If Iowa is the capital of the global insurance industry, then Des Moines is the capitol building itself. That’s why 600 insurance industry leaders and regulators from around the world gathered there this spring for the Global Insurance Symposium. And it’s why the city is home to the Global Insurance Accelerator, the world’s first business accelerator focused on insurtech that’s home to a mentor-driven program that has attracted national and international participation.
Among the innovative employers is Open Loop, a telehealth company that occupies the former Bank of America building downtown. Mike Swesey, executive vice president of the Des Moines Partnership, says the company, founded by a resident of Pella 30 miles away, chose the location because of workforce access and housing, and promotes employees living downtown, even providing a row of e-scooters for them to use. It’s a trend the Partnership has encouraged too, with aggressive incentive for housing development. Current projects under way will see another 5,000 residents living downtown. “We’ll have housing for the foreseeable future,” Swesey says. When those residents aren’t working, a blooming downtown scene is there to enjoy, as is a new professional soccer stadium.
“The downtown has gone through a real renaissance here,” says IEDA Marketing and Communications Team Lead Kanan Kappelman. “I’m originally from the New Jersey/New York area. I moved to Japan for three years after going to Penn State, met my husband there, and he brought me here because he’s from Iowa, about 25 years ago. It was a big change for me, but I’ve grown to like it so much, I could never think of relocating to the East Coast.”
A town of just under 2,400, Toledo was home to the original “Butter Cow Lady” from the Iowa State Fair, Norma (Duffy) Lyon. It’s the county seat of Tama County, which has welcomed a $562 million investment from cattle processor Iowa Premium in recent years as well as a $100 million expansion from National Beef Packing Co.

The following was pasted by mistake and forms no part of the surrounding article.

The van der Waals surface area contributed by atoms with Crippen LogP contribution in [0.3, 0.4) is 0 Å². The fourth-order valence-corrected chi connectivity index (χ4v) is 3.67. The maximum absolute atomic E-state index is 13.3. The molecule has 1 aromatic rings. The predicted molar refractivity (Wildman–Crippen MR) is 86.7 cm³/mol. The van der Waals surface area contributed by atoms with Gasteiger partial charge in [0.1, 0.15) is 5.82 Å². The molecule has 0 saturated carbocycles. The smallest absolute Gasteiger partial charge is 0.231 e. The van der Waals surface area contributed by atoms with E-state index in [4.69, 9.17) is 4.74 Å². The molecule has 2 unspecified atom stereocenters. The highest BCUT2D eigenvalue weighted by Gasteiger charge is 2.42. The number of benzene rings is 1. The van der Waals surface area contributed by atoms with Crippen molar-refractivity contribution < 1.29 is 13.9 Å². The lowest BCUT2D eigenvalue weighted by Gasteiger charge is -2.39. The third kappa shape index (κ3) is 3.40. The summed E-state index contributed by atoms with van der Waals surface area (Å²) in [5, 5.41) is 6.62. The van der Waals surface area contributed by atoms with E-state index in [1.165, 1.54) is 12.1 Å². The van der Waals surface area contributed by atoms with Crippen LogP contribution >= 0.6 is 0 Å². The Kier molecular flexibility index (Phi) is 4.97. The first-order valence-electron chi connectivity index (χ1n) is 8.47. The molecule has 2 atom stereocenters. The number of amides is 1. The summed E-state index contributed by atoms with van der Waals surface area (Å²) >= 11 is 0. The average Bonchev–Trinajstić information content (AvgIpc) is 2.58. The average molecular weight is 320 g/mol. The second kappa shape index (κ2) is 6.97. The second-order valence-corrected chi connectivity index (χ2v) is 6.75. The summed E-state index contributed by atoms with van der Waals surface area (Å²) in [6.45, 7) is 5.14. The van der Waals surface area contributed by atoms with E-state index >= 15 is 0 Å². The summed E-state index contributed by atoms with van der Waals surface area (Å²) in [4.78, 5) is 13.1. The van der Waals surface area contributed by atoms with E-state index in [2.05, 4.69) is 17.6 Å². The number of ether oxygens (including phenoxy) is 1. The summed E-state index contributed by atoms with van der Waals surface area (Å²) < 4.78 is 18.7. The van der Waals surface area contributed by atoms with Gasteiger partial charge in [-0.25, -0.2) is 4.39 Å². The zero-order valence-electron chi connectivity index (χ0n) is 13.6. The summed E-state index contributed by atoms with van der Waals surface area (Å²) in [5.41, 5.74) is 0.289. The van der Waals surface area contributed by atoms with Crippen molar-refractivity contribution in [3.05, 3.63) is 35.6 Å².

“This project will increase our capacity to produce products that are in high demand by our customers worldwide and will provide an expanded market for the Iowa family farmers who supply us with premium Angus cattle,” said Tim Klein, president and CEO of Kansas City–based National Beef, in a 2021 press release. The site already employed around 850 people, and expected to create several hundred more jobs in the region with the expansion.
In February, one of three companies approved by the IEDA for assistance in the first round of innovation awards funded through the U.S. Department of Treasury’s State Small Business Credit Initiative (SSBCI) was Coralville-based IntelliSee, which says it creates “Smarter Surveillance for a Safer World” by autonomously monitoring an organization’s existing surveillance cameras 24/7/365 with AI that detects threats, risks and hazards. IntelliSee’s AI currently detects drawn guns, slipping hazards, fallen persons, trespassing, loitering, vehicles and other risks with additional detections planned for future release.
IntelliSee launched its beta version in 2020, leveraging $100,000 from IEDA’s Demonstration Fund. The platform is currently installed in K-12 school districts, community colleges, universities, hospitals, retail stores and other organizations. The company was awarded a $500,000 Innovation Acceleration Propel loan for product refinement and key personnel.
“From day one, the State of Iowa has been very supportive of our mission, and we’re thankful for the state’s continued support and confidence in us,” said IntelliSee CEO Scott Keplinger. “This funding will help us protect more organizations and their people, in Iowa and throughout the country, while creating high-tech jobs here at home.”
This community — largest city and economic engine of the bi-state Quad-Cities area — in recent months has welcomed new projects from Amazon, Continental Cement, Cobham Mission Systems Orchard Park, Sterilite Corp. and Divvymed, among others. It’s also home to, among other company operations, John Deere & Company’s Davenport Works, one of a plethora of advanced manufacturers in the region and across the state that contribute $33 billion annually to the state’s economy and represent 18.2% of Iowa’s GDP.
Other recent expansions in the area have come from Kraft Heinz, Fair Oaks Farms and others in food manufacturing, the second largest subsector of manufacturing in Iowa. Iowa has the third highest concentration of food manufacturing employees in the U.S. Twenty-nine of the largest 100 food manufacturers have Iowa operations, including companies such as Hormel, and General Mills.
Already at the heart of so much essential industry, Davenport is also at the heart of a logistics region featuring major rail, river and highway connections. Two years ago, not far away, a new I-74 bridge over the Mississippi River was dedicated after years of work and stellar cooperation between the state departments of transportation in Iowa and Illinois. Marking the occasion were banners that said the same thing RAGBRAI riders will feel when they get to this side of the state: “We Made It!”
Here’s to all that the people, companies and leaders in Iowa are making for the future. Saddle up.